A SERIAL offender serving 21 years in jail is spearheading the latest legal challenge for prisoners' rights in Scotland - complaining that outgoing telephone calls carry a pre-recorded warning.
After a lengthy battle to secure thousands of pounds in legal aid, Stewart Potter, 43, has taken a case to the Court of Session in Edinburgh, claiming the phone message "is an ... embarrassing reminder to his family" that he is calling from prison.
The message - introduced in 1999 and rolled out to all jails in 2004 - states: "This call originates from a Scottish prison. It will be logged and may be recorded and/or monitored. If you do not wish to accept this call, please hang up."
Potter, whose latest offence involved holding a knife at the throat of a shop manageress, says his human rights are being breached by the message which causes "an additional level of discomfort" for him in his dealings with the outside world.
The Scottish Executive has suffered two defeats in recent court cases concerning prisoners - on slopping-out and voting - and ministers are themselves invoking the European Convention on Human Rights (ECHR) to try to avoid an unwanted hat-trick.
They maintain that people such as the victims of prisoners have a right to the protection the telephone message can provide against unwanted nuisance calls.
The case opened yesterday, but it is likely to be the summer before a judgment is delivered.
Potter, of Yoker, Glasgow, has served previous sentences of four, six and eight years and was given a nine-year term in 2001 for armed robbery.
In 2002, he stood trial for another robbery, committed just before the nine-year sentence had been imposed.
In that case, he threatened the manageress of a Glasgow off- licence with a knife, then ordered her and a customer into a toilet. He fled with 292 but was arrested after police used CS gas spray to disarm him.
He was jailed for 12 years, to begin at the end of the nine-year sentence.
In the Court of Session action, Potter, currently in Glenochil prison, is asking for a ruling that imposing the message on his outgoing calls is incompatible with his rights under the ECHR, and is unlawful.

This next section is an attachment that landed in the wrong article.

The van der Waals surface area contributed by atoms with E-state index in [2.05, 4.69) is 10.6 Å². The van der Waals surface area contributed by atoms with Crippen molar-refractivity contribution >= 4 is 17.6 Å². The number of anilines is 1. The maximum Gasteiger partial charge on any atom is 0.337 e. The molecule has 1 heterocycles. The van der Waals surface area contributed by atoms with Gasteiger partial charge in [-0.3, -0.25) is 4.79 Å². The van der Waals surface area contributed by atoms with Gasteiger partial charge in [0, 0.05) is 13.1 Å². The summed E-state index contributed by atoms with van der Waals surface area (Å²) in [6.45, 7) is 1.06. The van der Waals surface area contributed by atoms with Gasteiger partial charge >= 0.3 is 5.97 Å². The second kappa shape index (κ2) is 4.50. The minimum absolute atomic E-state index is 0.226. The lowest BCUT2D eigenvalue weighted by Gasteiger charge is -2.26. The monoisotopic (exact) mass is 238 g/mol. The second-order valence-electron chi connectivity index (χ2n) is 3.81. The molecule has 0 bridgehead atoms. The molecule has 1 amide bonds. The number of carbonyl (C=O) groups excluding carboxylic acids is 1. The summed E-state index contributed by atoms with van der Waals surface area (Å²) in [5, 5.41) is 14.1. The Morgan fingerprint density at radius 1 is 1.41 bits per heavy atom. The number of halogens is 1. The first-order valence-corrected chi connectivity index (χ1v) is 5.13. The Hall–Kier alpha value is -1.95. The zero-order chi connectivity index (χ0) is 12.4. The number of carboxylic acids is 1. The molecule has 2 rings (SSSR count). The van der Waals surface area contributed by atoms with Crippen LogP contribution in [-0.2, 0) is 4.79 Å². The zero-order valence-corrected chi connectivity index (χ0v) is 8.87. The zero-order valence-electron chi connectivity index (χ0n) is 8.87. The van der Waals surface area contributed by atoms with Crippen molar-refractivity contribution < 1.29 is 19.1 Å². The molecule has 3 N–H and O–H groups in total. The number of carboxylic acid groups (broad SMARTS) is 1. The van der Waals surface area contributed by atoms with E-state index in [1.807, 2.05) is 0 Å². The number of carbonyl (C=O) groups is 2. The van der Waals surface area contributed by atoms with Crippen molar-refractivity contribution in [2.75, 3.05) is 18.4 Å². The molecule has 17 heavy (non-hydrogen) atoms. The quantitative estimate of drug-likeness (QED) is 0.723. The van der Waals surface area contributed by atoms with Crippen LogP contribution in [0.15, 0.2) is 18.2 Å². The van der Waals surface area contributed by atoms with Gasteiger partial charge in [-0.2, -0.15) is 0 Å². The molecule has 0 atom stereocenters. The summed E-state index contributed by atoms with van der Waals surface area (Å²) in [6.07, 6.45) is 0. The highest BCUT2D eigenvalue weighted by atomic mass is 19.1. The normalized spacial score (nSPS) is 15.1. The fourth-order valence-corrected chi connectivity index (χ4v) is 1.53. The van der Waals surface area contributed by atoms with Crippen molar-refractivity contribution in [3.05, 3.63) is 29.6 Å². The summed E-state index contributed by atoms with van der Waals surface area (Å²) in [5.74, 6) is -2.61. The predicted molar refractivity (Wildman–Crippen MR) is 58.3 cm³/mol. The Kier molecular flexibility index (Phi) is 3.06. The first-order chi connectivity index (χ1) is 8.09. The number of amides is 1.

Aidan O'Neill, QC, for Potter, said there had been several complaints to the prisons ombudsman, and a number of inmates had sought legal aid to challenge the message in court. Legal aid was finally granted to Potter in August last year, and his petition was to be treated as a test case.
Article 8 of the ECHR decrees: "Everyone has the right to respect for his private and family life, his home and his correspondence." In Potter's petition, it is alleged that the pre-recorded message interferes with his private and family life and, in particular, with his ability to communicate with his family.
People he had called, such as his children's school and social workers, were alerted to the fact he was in prison when that information was irrelevant, the petition says, adding: "It is very important for him to try to maintain contact with his family and friends while in prison. If he were to call a friend or relative at work, he might embarrass them if the call were to be picked up by their colleagues unaware of the fact that the friend or relative knew somebody in prison."
The Executive argues that the message "does not intrude into the substance of the prisoner's telephone call". Cathy Jamieson, the justice minister, has advised parliament that the prison service believes it provides "victims or vulnerable witnesses with some safeguard against unwanted calls".
Kenny MacAskill, the SNP's justice spokesman, last night described the case as "utterly ludicrous".
He said: "These litigations must cease or must be funded by the prisoners themselves or those who wish to benefit from the case."
YOUR QUESTIONS ANSWERED
• What is the Scottish Legal Aid Board (SLAB)?
SLAB runs the legal aid system in Scotland and is independent of the Scottish Executive. It considers applications for legal aid and, if they meet tests set by parliament, grants them.
• How many people are on the board?
There are 15 board members who oversee the work of more than 300 staff, who make the actual decisions on applications. The 15 serve part-time and two are advocates, one is a sheriff, four are solicitors and eight are lay members.
• How are they appointed?
They are made board members by the Scottish ministers and usually are appointed for four years.
• What are the criteria for deciding whether to fund a case?
In civil actions, like yesterday's judicial review by the prisoner, the applicant has to meet financial eligibility limits, and SLAB has to be satisfied that there is a legal basis for a case.
• How much does legal aid cost the taxpayer?
In the 2005-6 financial year, the total spent on legal aid was just under 148 million, with 104 million on criminal legal aid, 39.5 million on civil legal aid and 4.3 million on children.